"It's only a touchback when they control the ball in the end zone," said Dungy. "Anytime, as a matter of fact, if they touch the ball and don't control it, it's live. You have to control the ball. As soon as you control it and have it, that's when the official blows the whistle. Until he blows the whistle, you have to hang onto it."
There was added confusion on the play because return man Karl Williams had called for a fair catch but let the punt land behind him, hoping it would bound into the end zone for a touchback. That's a common ploy, but it may not commonly be known that the fair catch signal is disregarded as soon as the ball lands on the turf.
"Once it hits the ground, the fair catch is off," Dungy explained. "You can actually call for a fair catch, let it bounce and run. Actually, until the whistle blows, you shouldn't go onto the field. It's a natural reaction. Andre Hastings, as a matter of fact, had an 80-yard run for New Orleans when there were about 50 guys on the field. The officials really didn't know how to handle it, so they actually let his stand. Technically, you can't come on the field, and unfortunately, we did."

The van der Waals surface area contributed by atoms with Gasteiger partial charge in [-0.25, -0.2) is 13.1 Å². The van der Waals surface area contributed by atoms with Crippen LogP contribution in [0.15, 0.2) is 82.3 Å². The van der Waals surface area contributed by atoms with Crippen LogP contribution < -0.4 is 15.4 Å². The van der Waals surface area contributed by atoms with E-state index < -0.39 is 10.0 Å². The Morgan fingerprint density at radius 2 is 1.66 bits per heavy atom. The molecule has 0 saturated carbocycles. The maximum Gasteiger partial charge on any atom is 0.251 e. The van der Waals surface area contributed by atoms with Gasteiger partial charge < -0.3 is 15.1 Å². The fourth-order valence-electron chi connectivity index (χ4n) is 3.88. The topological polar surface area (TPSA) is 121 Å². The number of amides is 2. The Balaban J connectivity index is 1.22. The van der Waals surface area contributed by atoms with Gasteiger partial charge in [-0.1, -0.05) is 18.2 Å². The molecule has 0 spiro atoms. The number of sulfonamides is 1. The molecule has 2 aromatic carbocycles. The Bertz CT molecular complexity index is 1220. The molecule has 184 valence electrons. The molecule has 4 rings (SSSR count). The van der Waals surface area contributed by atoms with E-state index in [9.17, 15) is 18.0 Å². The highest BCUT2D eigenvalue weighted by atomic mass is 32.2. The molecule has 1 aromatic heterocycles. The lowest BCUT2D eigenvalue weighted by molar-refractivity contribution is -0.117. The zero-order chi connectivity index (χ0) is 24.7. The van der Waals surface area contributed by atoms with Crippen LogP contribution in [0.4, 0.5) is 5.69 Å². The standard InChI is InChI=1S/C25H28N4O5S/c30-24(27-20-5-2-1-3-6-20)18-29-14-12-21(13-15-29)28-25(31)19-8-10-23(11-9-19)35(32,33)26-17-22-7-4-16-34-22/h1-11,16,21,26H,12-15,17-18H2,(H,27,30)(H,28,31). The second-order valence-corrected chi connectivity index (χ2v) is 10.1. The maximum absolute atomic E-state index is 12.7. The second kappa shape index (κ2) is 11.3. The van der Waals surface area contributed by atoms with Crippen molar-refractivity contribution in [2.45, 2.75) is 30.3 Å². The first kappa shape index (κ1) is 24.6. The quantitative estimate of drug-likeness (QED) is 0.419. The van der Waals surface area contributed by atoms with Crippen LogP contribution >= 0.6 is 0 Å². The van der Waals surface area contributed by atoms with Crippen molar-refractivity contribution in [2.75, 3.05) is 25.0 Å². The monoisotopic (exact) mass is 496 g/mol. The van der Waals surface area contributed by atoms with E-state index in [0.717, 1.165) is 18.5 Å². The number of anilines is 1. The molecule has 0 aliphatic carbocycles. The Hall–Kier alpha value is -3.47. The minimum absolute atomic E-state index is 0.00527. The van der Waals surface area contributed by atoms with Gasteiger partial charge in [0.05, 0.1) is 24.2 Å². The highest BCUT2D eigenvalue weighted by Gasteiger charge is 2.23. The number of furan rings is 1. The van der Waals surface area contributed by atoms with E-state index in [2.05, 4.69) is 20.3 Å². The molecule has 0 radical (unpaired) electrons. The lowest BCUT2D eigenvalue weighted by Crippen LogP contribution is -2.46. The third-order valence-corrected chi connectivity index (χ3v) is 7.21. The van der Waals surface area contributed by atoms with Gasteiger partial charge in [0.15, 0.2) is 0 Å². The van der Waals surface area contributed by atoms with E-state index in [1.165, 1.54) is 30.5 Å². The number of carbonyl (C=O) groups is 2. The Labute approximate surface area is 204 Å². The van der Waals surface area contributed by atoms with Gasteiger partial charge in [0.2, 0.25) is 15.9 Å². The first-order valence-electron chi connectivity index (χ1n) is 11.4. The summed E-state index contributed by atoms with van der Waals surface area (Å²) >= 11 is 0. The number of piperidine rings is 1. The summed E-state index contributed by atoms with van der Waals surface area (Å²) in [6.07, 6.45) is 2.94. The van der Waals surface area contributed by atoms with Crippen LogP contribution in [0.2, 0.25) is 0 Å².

The Bucs' run defense.
Tampa Bay started out strong against the run. Green Bay ran the ball on each of its first four first downs, but never got more than three yards out of Ahman Green. In fact, Green had a total of one yard on five carries at the end of the first quarter.
However, midway through the second period, Green broke an eight-yarder behind right guard and followed with a 30-yard breakaway in the same vicinity. From that point on, he and backup De'Mond Parker had moderate to good success running the ball on the right side. Green Bay also picked up 16 yards on a well-executed end-around to return man Allen Rossum.